Tobacco and Trolleys: Industry and Transportation
Antebellum Architecture
Richmond's African American Heritage
The Continuing legacy of Historic Preservation
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St. Peter's Church

St. Peter's Church

St. Peter's Church
Virginia Department of Historic Resources


Dating from 1834, St. Peter’s Church is considered one of the gems of 19th century ecclesiastical architecture in Richmond. The oldest Roman Catholic Church in the city, St. Peter’s served as a cathedral until the Cathedral of the Sacred Heart at Cathedral Place and Laurel Street superseded it in 1905.  Designed loosely in the Greek Revival style, the building is constructed of stuccoed brick and features a tall and narrow pedimented entrance portico with paired Doric columns.  This latter arrangement is similar to that on the White House of the Confederacy of 1818 at 1201 East Clay Street, albeit at a larger scale.  A graceful Doric entablature encircles the church, and the stepped parapet leads up to a square cupola and octagonal dome, similar to the arrangement of St. Paul’s Church across the street to the east. Pilasters topped with Ionic capitals divide the bays on the interior. Short transept arms and a semicircular apse subtly reinforce the cruciform shape of the building.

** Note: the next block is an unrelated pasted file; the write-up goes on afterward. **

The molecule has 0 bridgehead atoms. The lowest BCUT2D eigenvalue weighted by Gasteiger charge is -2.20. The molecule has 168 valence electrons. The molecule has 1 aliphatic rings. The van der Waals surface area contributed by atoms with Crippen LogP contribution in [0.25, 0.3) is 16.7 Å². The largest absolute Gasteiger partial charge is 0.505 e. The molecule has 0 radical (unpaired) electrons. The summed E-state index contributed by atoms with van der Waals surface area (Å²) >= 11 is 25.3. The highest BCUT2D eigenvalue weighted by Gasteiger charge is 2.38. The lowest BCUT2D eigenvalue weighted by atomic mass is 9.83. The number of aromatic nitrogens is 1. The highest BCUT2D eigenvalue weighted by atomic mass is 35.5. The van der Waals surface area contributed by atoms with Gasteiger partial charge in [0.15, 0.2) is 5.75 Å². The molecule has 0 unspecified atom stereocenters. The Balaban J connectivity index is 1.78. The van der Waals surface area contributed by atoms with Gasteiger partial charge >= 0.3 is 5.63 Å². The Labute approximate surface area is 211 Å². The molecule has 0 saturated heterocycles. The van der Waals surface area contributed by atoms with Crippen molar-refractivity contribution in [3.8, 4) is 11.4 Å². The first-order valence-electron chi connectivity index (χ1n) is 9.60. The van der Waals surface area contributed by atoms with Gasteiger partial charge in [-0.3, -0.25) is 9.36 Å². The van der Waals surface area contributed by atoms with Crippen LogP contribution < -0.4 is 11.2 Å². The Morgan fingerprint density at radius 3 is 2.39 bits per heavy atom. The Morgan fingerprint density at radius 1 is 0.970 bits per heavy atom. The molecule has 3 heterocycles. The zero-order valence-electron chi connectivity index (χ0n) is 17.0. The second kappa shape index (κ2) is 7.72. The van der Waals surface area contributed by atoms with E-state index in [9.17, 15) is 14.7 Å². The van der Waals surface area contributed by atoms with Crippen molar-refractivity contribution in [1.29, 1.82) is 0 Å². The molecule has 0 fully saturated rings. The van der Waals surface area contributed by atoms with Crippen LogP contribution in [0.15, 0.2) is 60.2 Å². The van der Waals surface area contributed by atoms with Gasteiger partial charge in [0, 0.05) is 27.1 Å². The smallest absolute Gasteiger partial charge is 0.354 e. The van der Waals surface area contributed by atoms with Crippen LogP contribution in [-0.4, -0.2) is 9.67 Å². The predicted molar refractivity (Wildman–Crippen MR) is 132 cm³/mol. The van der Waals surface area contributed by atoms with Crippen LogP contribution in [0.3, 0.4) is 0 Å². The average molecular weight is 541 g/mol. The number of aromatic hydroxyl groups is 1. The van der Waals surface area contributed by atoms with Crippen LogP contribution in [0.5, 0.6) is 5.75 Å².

In its early years, the church congregation consisted of a large number of Irish and German immigrants, a number of whom worked on the James River and Kanawha Canal. Many important people later attended St. Peter’s including Littleton Tazewell, Governor of Virginia from 1834 to 36; various French consuls who made Richmond their home; Civil War General Beauregard; and Pearl Tyler, daughter of President Tyler, who had her wedding there. The building received a substantially renovation in 1854 and is still used today as a downtown parish church.

St. Peter's Church c. 1910

St. Peter's Church c. 1910
Virginia Commonwealth University Libraries

Plan your visit
St. Peter’s Church is located at 800 E. Grace St. The church is open to the public. For information, call 804- 643-4315.
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